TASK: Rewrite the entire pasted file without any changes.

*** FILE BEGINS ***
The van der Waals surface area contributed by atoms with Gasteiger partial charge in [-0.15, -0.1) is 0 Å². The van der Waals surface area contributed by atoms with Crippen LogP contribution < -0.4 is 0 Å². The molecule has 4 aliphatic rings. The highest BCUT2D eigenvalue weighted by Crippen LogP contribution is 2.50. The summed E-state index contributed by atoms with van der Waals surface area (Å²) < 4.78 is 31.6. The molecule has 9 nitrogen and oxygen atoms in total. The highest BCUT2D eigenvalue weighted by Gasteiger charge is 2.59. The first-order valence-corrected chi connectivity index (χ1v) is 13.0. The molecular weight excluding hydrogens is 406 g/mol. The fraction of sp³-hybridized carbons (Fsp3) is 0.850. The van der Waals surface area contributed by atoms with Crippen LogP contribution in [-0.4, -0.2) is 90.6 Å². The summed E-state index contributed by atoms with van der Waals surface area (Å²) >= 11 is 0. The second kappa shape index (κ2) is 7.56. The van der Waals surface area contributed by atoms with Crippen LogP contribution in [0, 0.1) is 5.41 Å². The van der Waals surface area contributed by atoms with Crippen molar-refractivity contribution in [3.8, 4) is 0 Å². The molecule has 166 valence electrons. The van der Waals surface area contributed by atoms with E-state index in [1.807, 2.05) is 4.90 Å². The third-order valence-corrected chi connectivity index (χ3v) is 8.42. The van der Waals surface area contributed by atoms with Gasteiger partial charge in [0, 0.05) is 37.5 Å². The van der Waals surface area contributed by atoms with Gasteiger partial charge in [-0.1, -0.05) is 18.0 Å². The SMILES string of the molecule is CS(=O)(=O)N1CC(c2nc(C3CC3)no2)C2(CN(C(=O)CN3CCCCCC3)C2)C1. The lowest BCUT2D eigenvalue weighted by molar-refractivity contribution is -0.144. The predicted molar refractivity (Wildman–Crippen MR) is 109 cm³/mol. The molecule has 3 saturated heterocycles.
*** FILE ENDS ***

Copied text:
The van der Waals surface area contributed by atoms with Gasteiger partial charge in [-0.15, -0.1) is 0 Å². The van der Waals surface area contributed by atoms with Crippen LogP contribution < -0.4 is 0 Å². The molecule has 4 aliphatic rings. The highest BCUT2D eigenvalue weighted by Crippen LogP contribution is 2.50. The summed E-state index contributed by atoms with van der Waals surface area (Å²) < 4.78 is 31.6. The molecule has 9 nitrogen and oxygen atoms in total. The highest BCUT2D eigenvalue weighted by Gasteiger charge is 2.59. The first-order valence-corrected chi connectivity index (χ1v) is 13.0. The molecular weight excluding hydrogens is 406 g/mol. The fraction of sp³-hybridized carbons (Fsp3) is 0.850. The van der Waals surface area contributed by atoms with Crippen LogP contribution in [-0.4, -0.2) is 90.6 Å². The summed E-state index contributed by atoms with van der Waals surface area (Å²) >= 11 is 0. The second kappa shape index (κ2) is 7.56. The van der Waals surface area contributed by atoms with Crippen LogP contribution in [0, 0.1) is 5.41 Å². The van der Waals surface area contributed by atoms with Crippen molar-refractivity contribution in [3.8, 4) is 0 Å². The molecule has 166 valence electrons. The van der Waals surface area contributed by atoms with E-state index in [1.807, 2.05) is 4.90 Å². The third-order valence-corrected chi connectivity index (χ3v) is 8.42. The van der Waals surface area contributed by atoms with Gasteiger partial charge in [0, 0.05) is 37.5 Å². The van der Waals surface area contributed by atoms with Gasteiger partial charge in [-0.1, -0.05) is 18.0 Å². The SMILES string of the molecule is CS(=O)(=O)N1CC(c2nc(C3CC3)no2)C2(CN(C(=O)CN3CCCCCC3)C2)C1. The lowest BCUT2D eigenvalue weighted by molar-refractivity contribution is -0.144. The predicted molar refractivity (Wildman–Crippen MR) is 109 cm³/mol. The molecule has 3 saturated heterocycles.